Around us, the chaos concert of city traffic is deafening. I put my lips close to his ear. “I’m telling you this because you talk to me, don’t just look through. No such thing as coincidences. It’s omens, Cal. Something’s coming.” A line of verse leaps into my head and off the tip of my tongue before I can stop it: “ ‘Metal wings will fail, leather ones prevail.’ ”
Cal stares at me, puzzled, wondering what I’m blathering about. That makes two of us.
I let go of him and step aside. “You keep your head low.”
Cal nods mutely, turns to the doors. Just before he enters, he glances back, face going ashy when he sees me watching him.
“I’ll see you later, Goldie,” he murmurs.
“If there is a later,” I say, and he falters, missing the revolving door. He has to wait for it to come around again.
I watch him vanish into the building, lost among all the
2 / Marc Scott Zicree & Maya Kaathryn Bohnhoff
other Suits. He doesn’t believe me, of course. Can’t blame him, but I had to try.
I wipe some powdered sugar from my chin. Time to go through the Dumpsters in search of another Gillette. This is a use-it-then-lose-it society. There are always throwaways.
The street empties as the Suits swarm into their termite towers. Anyone looking at me now would find it hard to believe I was once on my way to becoming one of them. I hadn’t known myself then, hadn’t known a strange truth about the world. Onion. The world is like an onion. One thing with many layers. Stinking or succulent, depending on how you look at it.
Good metaphor. I am still capable of good metaphors. Any other time, I’d be absurdly pleased with it, but not today. Today, my cleverness offers no satisfaction.
Because something’s coming and it’s going to be bad.
I spy Doc Lysenko manning his hot dog cart nearby. Someone else I should warn. I take a step in his direction, but with a suddenness that steals my breath, all the oxygen has been sucked out of the world. My legs threaten to fold up under me and I put a hand out to a nearby wall. Heat radiates from it—from the pavement—and the din of the city is like Thor’s hammer.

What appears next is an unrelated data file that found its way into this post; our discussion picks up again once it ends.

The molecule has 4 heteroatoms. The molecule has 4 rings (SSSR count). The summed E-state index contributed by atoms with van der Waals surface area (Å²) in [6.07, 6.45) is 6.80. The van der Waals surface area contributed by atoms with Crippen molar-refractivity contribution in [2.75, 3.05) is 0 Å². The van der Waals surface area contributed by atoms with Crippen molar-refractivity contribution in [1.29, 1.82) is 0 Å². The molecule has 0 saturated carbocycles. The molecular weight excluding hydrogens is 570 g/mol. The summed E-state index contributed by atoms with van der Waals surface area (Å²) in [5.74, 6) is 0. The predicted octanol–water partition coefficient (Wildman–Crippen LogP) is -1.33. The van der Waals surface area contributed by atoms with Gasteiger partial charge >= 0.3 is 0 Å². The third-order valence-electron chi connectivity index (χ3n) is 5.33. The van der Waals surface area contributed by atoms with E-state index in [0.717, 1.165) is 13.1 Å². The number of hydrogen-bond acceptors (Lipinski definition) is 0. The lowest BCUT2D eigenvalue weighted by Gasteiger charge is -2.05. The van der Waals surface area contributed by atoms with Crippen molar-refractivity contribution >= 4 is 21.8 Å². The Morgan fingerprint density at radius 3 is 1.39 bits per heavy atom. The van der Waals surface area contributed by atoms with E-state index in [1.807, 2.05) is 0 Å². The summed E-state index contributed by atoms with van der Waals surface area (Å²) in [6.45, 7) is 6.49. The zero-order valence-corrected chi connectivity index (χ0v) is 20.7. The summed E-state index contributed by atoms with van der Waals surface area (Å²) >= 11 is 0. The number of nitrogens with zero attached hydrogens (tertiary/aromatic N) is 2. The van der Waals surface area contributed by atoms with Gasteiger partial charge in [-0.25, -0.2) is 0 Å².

What a world, what a world. Who would’ve thought a good little girl like you could destroy my beautiful wickedness? Shit, Goldman, get a grip.
I send my mind into a ritual I started when I was nine: I take the sturdy brown tome down from the bookshelf. Needing inviolable privacy, I go into an upstairs bathroom and perch on the closed lid of the toilet. I open the book—Ency-clopedia Britannica, Volume One—and begin
Non compos mentis, my sister called me, and told me to look it up. I did, and then read from A to Z, passing through all the points between. A safe haven, a fortress where I couldn’t hear Mom and Dad snarling psychobabble and legalese at each other. Order from chaos. I was transported. By words.
Words have power. Rituals have power.
My mind steadies. I have to get home, to hunker down and wait while there’s still time. I slip into the narrow alley behind me, let it shield me from the noise. Dumpsters radiate hot garbage smell. Funny how, even now, my nose is so easily offended. You’d think, given where I’ve been living lo, these many years, my sense of smell would’ve gone on permanent vacation.
I mentally run over the possible routes back to the underground, discarding Rockefeller Center for Grand Central. This time of day there’ll be less scrutiny, easier to slip into the darkness. Just gotta be careful not to touch the third rail.
There is a rustling behind me, an odd, whispery sound.
I turn. Wadded candy wrappers, stained sheets of the Post, and bits of excelsior that have tumbled out of the Dumpster are starting to swirl about in a minitornado, gathering speed. What’s wrong with this picture is that there’s no wind. None. In spite of this logistical oversight, the trash is still dancing in the air.
Abruptly the force swells, pushing the Dumpsters back and forth on their wheels, their heavy metal lids rising and then banging down again and again, like in a bad horror flick. My skin feels prickly; the smell of ozone charges the air.
Not yet, I think, please, not yet.